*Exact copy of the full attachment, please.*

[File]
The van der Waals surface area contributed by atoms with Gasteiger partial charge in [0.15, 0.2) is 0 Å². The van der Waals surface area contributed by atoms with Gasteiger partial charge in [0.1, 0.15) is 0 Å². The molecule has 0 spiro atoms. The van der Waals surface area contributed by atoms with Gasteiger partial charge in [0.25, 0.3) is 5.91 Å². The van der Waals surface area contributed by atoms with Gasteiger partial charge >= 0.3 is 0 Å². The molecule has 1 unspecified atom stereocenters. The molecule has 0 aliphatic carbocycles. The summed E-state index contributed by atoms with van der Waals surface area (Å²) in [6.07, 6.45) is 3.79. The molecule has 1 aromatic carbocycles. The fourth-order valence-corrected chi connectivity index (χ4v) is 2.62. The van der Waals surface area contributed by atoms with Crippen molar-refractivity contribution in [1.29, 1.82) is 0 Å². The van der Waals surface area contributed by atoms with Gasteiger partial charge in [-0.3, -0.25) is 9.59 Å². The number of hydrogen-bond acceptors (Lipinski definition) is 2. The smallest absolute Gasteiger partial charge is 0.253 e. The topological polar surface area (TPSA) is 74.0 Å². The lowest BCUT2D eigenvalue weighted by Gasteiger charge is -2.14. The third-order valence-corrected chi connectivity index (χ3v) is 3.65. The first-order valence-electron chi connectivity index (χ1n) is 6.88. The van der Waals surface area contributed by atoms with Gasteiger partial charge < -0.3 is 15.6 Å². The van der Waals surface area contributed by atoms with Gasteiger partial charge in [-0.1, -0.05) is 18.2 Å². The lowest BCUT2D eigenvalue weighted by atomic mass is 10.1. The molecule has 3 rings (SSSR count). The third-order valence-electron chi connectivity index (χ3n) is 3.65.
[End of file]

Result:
The van der Waals surface area contributed by atoms with Gasteiger partial charge in [0.15, 0.2) is 0 Å². The van der Waals surface area contributed by atoms with Gasteiger partial charge in [0.1, 0.15) is 0 Å². The molecule has 0 spiro atoms. The van der Waals surface area contributed by atoms with Gasteiger partial charge in [0.25, 0.3) is 5.91 Å². The van der Waals surface area contributed by atoms with Gasteiger partial charge >= 0.3 is 0 Å². The molecule has 1 unspecified atom stereocenters. The molecule has 0 aliphatic carbocycles. The summed E-state index contributed by atoms with van der Waals surface area (Å²) in [6.07, 6.45) is 3.79. The molecule has 1 aromatic carbocycles. The fourth-order valence-corrected chi connectivity index (χ4v) is 2.62. The van der Waals surface area contributed by atoms with Crippen molar-refractivity contribution in [1.29, 1.82) is 0 Å². The van der Waals surface area contributed by atoms with Gasteiger partial charge in [-0.3, -0.25) is 9.59 Å². The number of hydrogen-bond acceptors (Lipinski definition) is 2. The smallest absolute Gasteiger partial charge is 0.253 e. The topological polar surface area (TPSA) is 74.0 Å². The lowest BCUT2D eigenvalue weighted by Gasteiger charge is -2.14. The third-order valence-corrected chi connectivity index (χ3v) is 3.65. The first-order valence-electron chi connectivity index (χ1n) is 6.88. The van der Waals surface area contributed by atoms with Gasteiger partial charge < -0.3 is 15.6 Å². The van der Waals surface area contributed by atoms with Gasteiger partial charge in [-0.1, -0.05) is 18.2 Å². The lowest BCUT2D eigenvalue weighted by atomic mass is 10.1. The molecule has 3 rings (SSSR count). The third-order valence-electron chi connectivity index (χ3n) is 3.65.